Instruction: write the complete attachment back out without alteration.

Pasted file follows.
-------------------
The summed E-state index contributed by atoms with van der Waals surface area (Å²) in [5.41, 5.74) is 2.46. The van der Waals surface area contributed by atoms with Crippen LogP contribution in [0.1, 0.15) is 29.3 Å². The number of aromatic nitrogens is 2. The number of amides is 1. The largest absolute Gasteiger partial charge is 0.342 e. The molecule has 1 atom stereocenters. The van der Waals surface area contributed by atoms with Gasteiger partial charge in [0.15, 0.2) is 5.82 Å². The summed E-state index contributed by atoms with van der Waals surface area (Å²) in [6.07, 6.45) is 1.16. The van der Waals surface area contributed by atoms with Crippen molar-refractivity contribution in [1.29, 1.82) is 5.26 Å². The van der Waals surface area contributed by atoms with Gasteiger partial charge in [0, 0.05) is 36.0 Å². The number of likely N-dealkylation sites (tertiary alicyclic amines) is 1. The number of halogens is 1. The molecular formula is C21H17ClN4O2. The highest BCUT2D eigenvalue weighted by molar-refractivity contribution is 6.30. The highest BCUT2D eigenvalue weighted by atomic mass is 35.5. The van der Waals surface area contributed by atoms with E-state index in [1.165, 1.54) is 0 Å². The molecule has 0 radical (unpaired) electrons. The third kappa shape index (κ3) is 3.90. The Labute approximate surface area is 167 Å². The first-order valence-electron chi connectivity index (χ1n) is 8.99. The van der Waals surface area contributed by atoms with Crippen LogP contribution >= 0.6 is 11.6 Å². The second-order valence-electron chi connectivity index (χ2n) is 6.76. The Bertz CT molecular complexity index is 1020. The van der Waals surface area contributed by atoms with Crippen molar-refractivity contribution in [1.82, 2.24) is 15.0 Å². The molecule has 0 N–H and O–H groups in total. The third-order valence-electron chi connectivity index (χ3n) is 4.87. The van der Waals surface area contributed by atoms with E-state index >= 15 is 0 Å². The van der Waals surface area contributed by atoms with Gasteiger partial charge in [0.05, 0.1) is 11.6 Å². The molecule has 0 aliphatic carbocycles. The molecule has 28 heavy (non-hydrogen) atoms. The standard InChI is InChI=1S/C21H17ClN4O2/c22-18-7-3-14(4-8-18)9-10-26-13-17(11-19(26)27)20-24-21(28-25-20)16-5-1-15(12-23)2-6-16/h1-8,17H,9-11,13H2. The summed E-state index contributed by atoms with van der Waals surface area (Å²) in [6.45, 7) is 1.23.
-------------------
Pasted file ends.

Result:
The summed E-state index contributed by atoms with van der Waals surface area (Å²) in [5.41, 5.74) is 2.46. The van der Waals surface area contributed by atoms with Crippen LogP contribution in [0.1, 0.15) is 29.3 Å². The number of aromatic nitrogens is 2. The number of amides is 1. The largest absolute Gasteiger partial charge is 0.342 e. The molecule has 1 atom stereocenters. The van der Waals surface area contributed by atoms with Gasteiger partial charge in [0.15, 0.2) is 5.82 Å². The summed E-state index contributed by atoms with van der Waals surface area (Å²) in [6.07, 6.45) is 1.16. The van der Waals surface area contributed by atoms with Crippen molar-refractivity contribution in [1.29, 1.82) is 5.26 Å². The van der Waals surface area contributed by atoms with Gasteiger partial charge in [0, 0.05) is 36.0 Å². The number of likely N-dealkylation sites (tertiary alicyclic amines) is 1. The number of halogens is 1. The molecular formula is C21H17ClN4O2. The highest BCUT2D eigenvalue weighted by molar-refractivity contribution is 6.30. The highest BCUT2D eigenvalue weighted by atomic mass is 35.5. The van der Waals surface area contributed by atoms with E-state index in [1.165, 1.54) is 0 Å². The molecule has 0 radical (unpaired) electrons. The third kappa shape index (κ3) is 3.90. The Labute approximate surface area is 167 Å². The first-order valence-electron chi connectivity index (χ1n) is 8.99. The van der Waals surface area contributed by atoms with Crippen LogP contribution >= 0.6 is 11.6 Å². The second-order valence-electron chi connectivity index (χ2n) is 6.76. The Bertz CT molecular complexity index is 1020. The van der Waals surface area contributed by atoms with Crippen molar-refractivity contribution in [1.82, 2.24) is 15.0 Å². The molecule has 0 N–H and O–H groups in total. The third-order valence-electron chi connectivity index (χ3n) is 4.87. The van der Waals surface area contributed by atoms with E-state index >= 15 is 0 Å². The van der Waals surface area contributed by atoms with Gasteiger partial charge in [0.05, 0.1) is 11.6 Å². The molecule has 0 aliphatic carbocycles. The molecule has 28 heavy (non-hydrogen) atoms. The standard InChI is InChI=1S/C21H17ClN4O2/c22-18-7-3-14(4-8-18)9-10-26-13-17(11-19(26)27)20-24-21(28-25-20)16-5-1-15(12-23)2-6-16/h1-8,17H,9-11,13H2. The summed E-state index contributed by atoms with van der Waals surface area (Å²) in [6.45, 7) is 1.23.